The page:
Highlights of Bush news conference
WASHINGTON (CNN) -- From his nuclear policies to Mideast peace efforts, to what he thinks of Osama bin Laden, President Bush covered a wide range of topics Wednesday during his first news conference this year.
Below are highlights of what he discussed.
Bush said he was keeping "all our options on the table, because we want to make it very clear to nations that you will not threaten the United States or use weapons of mass destruction against us or our allies or friends."
"My interest is to reduce the threat of a nuclear war, is to reduce the number of nuclear warheads. I think we've got plenty of warheads to keep the peace."
Bush said he is "deeply concerned about Iraq, and so should the American people be."
"We are going to deal with him," Bush said of Iraqi President Saddam Hussein, whom he accused of "gassing his own people."
Bush added that the United States would consult with its allies before taking any actions.
Osama bin Laden:
Bush said he knows bin Laden is on the run, and "I truly am not that concerned about him."
"His host government has been destroyed. He's the ultimate parasite who found weakness, exploited it, and met his match."
Bush added that U.S. forces are "performing brilliantly" in rooting out bin Laden's al Qaeda fighters in Afghanistan.
War on terror:
Bush warned the war on terror would be "a long struggle."
"I can assure you I am not going to blink, and I'm not going to get tired, because I know what is at stake. And history has called us to action, and I am going to seize this moment for the good of the world, for peace in the world and for freedom."
The president said both Palestinians and Israelis would have to work to create the conditions so the security plan known as the Tenent Plan could lead the way to implementation of the Mitchell process that could mean a political settlement.
"Frankly, it's not helpful what the Israelis have recently done in order to create conditions for peace. I understand someone trying to defend themselves and to fight terror, but the recent actions aren't helpful."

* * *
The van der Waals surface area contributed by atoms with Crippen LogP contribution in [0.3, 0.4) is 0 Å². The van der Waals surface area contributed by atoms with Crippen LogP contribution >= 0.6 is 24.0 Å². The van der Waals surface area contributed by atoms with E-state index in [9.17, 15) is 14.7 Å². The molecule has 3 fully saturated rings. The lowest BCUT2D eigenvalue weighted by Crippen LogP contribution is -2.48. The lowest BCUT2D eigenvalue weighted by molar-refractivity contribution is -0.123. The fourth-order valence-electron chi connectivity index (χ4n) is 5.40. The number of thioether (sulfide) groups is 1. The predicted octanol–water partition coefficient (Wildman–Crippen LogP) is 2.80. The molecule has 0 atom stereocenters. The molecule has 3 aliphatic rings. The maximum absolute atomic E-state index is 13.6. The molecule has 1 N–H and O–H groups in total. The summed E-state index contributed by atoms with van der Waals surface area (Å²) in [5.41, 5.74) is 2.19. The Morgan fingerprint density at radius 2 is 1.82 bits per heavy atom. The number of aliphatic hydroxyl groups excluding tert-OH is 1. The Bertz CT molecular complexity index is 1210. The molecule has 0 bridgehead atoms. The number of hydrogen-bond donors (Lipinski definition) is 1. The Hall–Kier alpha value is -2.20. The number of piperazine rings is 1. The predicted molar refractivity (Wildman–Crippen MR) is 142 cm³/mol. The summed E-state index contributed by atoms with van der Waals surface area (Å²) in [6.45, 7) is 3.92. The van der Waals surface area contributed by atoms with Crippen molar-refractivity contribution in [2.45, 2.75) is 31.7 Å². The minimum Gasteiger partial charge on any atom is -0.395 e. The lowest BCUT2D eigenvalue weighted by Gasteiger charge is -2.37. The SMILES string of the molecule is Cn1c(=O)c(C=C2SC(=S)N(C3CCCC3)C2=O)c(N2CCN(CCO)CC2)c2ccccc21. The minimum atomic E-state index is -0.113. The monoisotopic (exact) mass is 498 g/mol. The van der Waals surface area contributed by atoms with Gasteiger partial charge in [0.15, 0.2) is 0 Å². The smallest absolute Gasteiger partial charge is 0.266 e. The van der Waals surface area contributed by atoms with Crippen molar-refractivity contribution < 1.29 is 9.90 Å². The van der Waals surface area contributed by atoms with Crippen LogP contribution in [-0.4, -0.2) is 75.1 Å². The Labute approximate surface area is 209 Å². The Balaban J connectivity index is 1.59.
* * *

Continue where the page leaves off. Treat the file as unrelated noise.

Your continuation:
U.N. resolution on a Palestinian state:
When asked about the U.N. Security Council's resolution that "affirms a vision" of a Palestinian state, Bush said he not only approved of it, but also "helped engineer it."
"If it was a message that tried to isolate or condemn our friend, I'd have vetoed it. In this case, it was a universal message that could lead to a more peaceful world, and so we supported it."
"We do not recognize the outcome of the election, because we think it's flawed. And we are dealing with our friends to figure out how to deal with this flawed election."
INS approval of terrorists' visas:
Bush said he was stunned and "plenty hot" when he read that six months after terrorists had flown U.S. jetliners into the World Trade Center, the Immigration and Naturalization Services had mailed out visa approvals to the flight school two of the terrorists attended.
"The INS needs to be reformed, and it's one of the reasons why I called for the separation of the paperwork side of the INS from the enforcement side. And obviously, the paperwork side needs a lot of work. It's inexcusable."
Bush lashed out at a "handful of senators" who have vowed to block confirmation of his nominee, Charles Pickering, for the U.S. Court of Appeals for the Fifth Circuit.
"We are seeing a disturbing pattern, where too often judicial confirmations are being turned into ideological battles that delay justice and hurt our democracy."
The Senate Judiciary Committee is expected to vote Thursday on Pickering. If the committee recommends against confirmation, Senate Majority Leader Tom Daschle, D-South Dakota, has said he will not allow a vote by the full Senate.
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